I translated quickly. The Iage chief and second turned their faces toward each other, and murmured an exchange that managed to sound panicked, but that was too quick and too low for me to catch.

Around me the rivers of time swirled and flowed, and I found myself at a splitting point in the river. “Careful now,” I told the captain. “Neither you nor your men can mock them if they fail at this, or they will pull other weapons out of their clothes and we will all be dead before we can draw our next breath. They will eat, because they must. But — and I swear this — no man may dare laugh, nor any woman. Pride is a dangerous thing among the Iage.”

The Iage chief stood and told his men, “Eat — each of you. Match them bite for bite, and don’t shame me.”

Iage warriors and the Taag’s marines walked side by side, two by two, to the bean vat, and each received a bowl filled near to overflowing with the beans. They returned to their places around the deck, this time paired man to man.

And began eating the peppered beans.

I heard whimpers masked by coughing, little choking noises, wheezing, strangled muttering. And over all, the steady clicking of dippers against the wooden bowls. And then the clatter as each man put his wooden bowl on the deck and resumed his position.

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About the author: Novelist, writing teacher, on a mission to reprint my out-of-print books and self-publish my new ones.

9 comments… add one
  • Nandini Oct 21, 2005 @ 12:52

    Oh wow. That was an inspired bit of writing.

    I’m commenting here for the first time. I’m a recent convert to Holly Lisledom.. inducted through Talyn. Amazing work. It’s so rare to find a writer a like who is so open with her fans. I really appreciate this blog, your writing ‘how-to’s and really, most everything you do. 🙂

  • arohen Oct 21, 2005 @ 2:45

    Holly, I’ve just got to say.

    You write some good reading.

  • Linda Oct 20, 2005 @ 13:46

    I should stop reading your snippets. They make me too impatient for the book. Great writing, Holly. 🙂

  • Kayla Oct 20, 2005 @ 13:11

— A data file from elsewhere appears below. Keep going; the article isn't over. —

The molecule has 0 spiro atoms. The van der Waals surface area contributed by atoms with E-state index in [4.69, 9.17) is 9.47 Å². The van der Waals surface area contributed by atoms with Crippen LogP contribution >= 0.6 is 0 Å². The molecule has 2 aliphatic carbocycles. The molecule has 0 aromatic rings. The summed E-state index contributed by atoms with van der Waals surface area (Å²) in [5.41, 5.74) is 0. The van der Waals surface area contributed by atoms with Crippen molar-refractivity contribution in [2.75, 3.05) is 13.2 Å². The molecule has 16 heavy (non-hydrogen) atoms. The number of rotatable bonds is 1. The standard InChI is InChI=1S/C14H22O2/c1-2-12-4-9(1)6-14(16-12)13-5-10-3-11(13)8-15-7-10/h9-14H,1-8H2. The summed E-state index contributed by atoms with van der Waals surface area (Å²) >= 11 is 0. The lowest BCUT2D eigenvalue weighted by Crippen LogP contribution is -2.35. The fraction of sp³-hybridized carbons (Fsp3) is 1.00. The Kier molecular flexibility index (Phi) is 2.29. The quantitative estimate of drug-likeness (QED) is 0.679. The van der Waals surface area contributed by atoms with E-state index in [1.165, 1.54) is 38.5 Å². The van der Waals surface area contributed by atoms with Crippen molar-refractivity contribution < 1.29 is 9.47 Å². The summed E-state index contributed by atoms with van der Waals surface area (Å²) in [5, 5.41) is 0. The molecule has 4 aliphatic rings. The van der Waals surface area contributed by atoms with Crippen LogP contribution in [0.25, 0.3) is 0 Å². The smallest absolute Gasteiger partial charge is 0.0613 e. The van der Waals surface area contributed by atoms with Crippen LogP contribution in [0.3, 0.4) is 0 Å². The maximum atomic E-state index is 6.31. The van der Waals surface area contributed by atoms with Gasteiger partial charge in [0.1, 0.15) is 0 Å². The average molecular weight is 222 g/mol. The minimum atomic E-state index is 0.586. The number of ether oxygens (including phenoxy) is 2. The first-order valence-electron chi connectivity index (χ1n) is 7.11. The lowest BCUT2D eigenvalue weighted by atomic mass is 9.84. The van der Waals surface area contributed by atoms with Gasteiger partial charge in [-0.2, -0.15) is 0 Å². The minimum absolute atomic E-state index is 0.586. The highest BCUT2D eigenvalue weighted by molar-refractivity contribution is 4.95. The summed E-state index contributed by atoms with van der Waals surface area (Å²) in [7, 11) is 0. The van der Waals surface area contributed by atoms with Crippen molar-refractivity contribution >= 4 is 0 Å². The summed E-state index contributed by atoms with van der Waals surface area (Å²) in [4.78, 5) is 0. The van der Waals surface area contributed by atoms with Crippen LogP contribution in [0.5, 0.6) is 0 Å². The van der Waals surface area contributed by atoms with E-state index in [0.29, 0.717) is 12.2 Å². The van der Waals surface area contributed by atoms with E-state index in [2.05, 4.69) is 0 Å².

Ahahaha. I agree with Frank — I would not want to be below deck with them later.

    Wonderful excerpt, Holly!

  • Hel Oct 20, 2005 @ 12:58

    Hi Holly! I have nothing useful to say other than I finished Taly a week ago or so and LOVED it. Best book I’ve read… in a really long time. And I can’t WAIT for Hawkspar 🙂

  • PJ Oct 20, 2005 @ 12:54

    {wipes away laughing tear} I’m not laughing so much at what you have written, but the fact that it reminded me of a story my husband tells of watching a man -inexperienced with Japanese food – eat an entire spoonful of some spicy wasabi. I am imagining these lage reacting like the – ehrm – victim did. Great exerpt. 🙂

  • hollylisle Oct 20, 2005 @ 12:30

    Jean — you think I’m evil now. That ain’t nothing compared to what happens in the next paragraph. But I would have been guilty of reader abuse if I’d left that as the cliffhanger.

    Frank — Never read The Milagro Beanfield War. When I get breathing space, I’ll look it up. I confess, the title has always intrigued me.

  • PolarBear Oct 20, 2005 @ 11:39

    You are so very evil. Nice excerpt.

  • FrankA Oct 20, 2005 @ 11:37

    Great passage. I love the way you weave the suspense of the situation into the social requirements.

    And I’d hate to be below decks on that ship later in the evening. Yikes!

    You ever read ‘The Milagro Beanfield War’? Ok, a totally different kind of war, but beans used as a kind of weapon and all… it came to mind.

    Sheila is right. You are an amazingly talented writer.